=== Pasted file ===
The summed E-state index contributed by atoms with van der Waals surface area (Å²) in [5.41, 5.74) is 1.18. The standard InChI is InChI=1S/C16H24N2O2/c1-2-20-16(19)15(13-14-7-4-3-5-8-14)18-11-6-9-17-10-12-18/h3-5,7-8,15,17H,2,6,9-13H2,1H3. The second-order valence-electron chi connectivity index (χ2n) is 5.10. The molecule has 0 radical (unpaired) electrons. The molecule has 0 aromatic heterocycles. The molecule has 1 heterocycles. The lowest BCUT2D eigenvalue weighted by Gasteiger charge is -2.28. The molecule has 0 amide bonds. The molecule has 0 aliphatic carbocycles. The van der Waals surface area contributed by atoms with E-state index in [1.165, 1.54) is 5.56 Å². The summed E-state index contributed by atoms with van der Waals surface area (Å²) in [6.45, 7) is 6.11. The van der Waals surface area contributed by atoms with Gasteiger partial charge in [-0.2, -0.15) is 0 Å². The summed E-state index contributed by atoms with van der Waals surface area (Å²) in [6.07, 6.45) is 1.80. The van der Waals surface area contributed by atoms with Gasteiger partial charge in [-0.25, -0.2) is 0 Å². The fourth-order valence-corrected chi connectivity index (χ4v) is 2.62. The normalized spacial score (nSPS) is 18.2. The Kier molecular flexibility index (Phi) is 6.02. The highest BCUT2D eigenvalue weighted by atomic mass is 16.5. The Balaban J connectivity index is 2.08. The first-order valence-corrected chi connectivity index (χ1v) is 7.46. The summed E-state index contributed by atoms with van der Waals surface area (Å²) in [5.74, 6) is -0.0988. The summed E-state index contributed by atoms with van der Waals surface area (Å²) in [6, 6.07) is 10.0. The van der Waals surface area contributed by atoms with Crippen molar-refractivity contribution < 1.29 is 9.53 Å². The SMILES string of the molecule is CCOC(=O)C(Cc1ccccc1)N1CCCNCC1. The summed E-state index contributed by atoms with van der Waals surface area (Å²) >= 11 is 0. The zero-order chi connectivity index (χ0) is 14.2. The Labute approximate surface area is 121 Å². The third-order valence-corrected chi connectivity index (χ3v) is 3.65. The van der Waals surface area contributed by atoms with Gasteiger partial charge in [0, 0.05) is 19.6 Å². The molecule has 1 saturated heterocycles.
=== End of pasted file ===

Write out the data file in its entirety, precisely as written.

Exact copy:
The summed E-state index contributed by atoms with van der Waals surface area (Å²) in [5.41, 5.74) is 1.18. The standard InChI is InChI=1S/C16H24N2O2/c1-2-20-16(19)15(13-14-7-4-3-5-8-14)18-11-6-9-17-10-12-18/h3-5,7-8,15,17H,2,6,9-13H2,1H3. The second-order valence-electron chi connectivity index (χ2n) is 5.10. The molecule has 0 radical (unpaired) electrons. The molecule has 0 aromatic heterocycles. The molecule has 1 heterocycles. The lowest BCUT2D eigenvalue weighted by Gasteiger charge is -2.28. The molecule has 0 amide bonds. The molecule has 0 aliphatic carbocycles. The van der Waals surface area contributed by atoms with E-state index in [1.165, 1.54) is 5.56 Å². The summed E-state index contributed by atoms with van der Waals surface area (Å²) in [6.45, 7) is 6.11. The van der Waals surface area contributed by atoms with Gasteiger partial charge in [-0.2, -0.15) is 0 Å². The summed E-state index contributed by atoms with van der Waals surface area (Å²) in [6.07, 6.45) is 1.80. The van der Waals surface area contributed by atoms with Gasteiger partial charge in [-0.25, -0.2) is 0 Å². The fourth-order valence-corrected chi connectivity index (χ4v) is 2.62. The normalized spacial score (nSPS) is 18.2. The Kier molecular flexibility index (Phi) is 6.02. The highest BCUT2D eigenvalue weighted by atomic mass is 16.5. The Balaban J connectivity index is 2.08. The first-order valence-corrected chi connectivity index (χ1v) is 7.46. The summed E-state index contributed by atoms with van der Waals surface area (Å²) in [5.74, 6) is -0.0988. The summed E-state index contributed by atoms with van der Waals surface area (Å²) in [6, 6.07) is 10.0. The van der Waals surface area contributed by atoms with Crippen molar-refractivity contribution < 1.29 is 9.53 Å². The SMILES string of the molecule is CCOC(=O)C(Cc1ccccc1)N1CCCNCC1. The summed E-state index contributed by atoms with van der Waals surface area (Å²) >= 11 is 0. The zero-order chi connectivity index (χ0) is 14.2. The Labute approximate surface area is 121 Å². The third-order valence-corrected chi connectivity index (χ3v) is 3.65. The van der Waals surface area contributed by atoms with Gasteiger partial charge in [0, 0.05) is 19.6 Å². The molecule has 1 saturated heterocycles.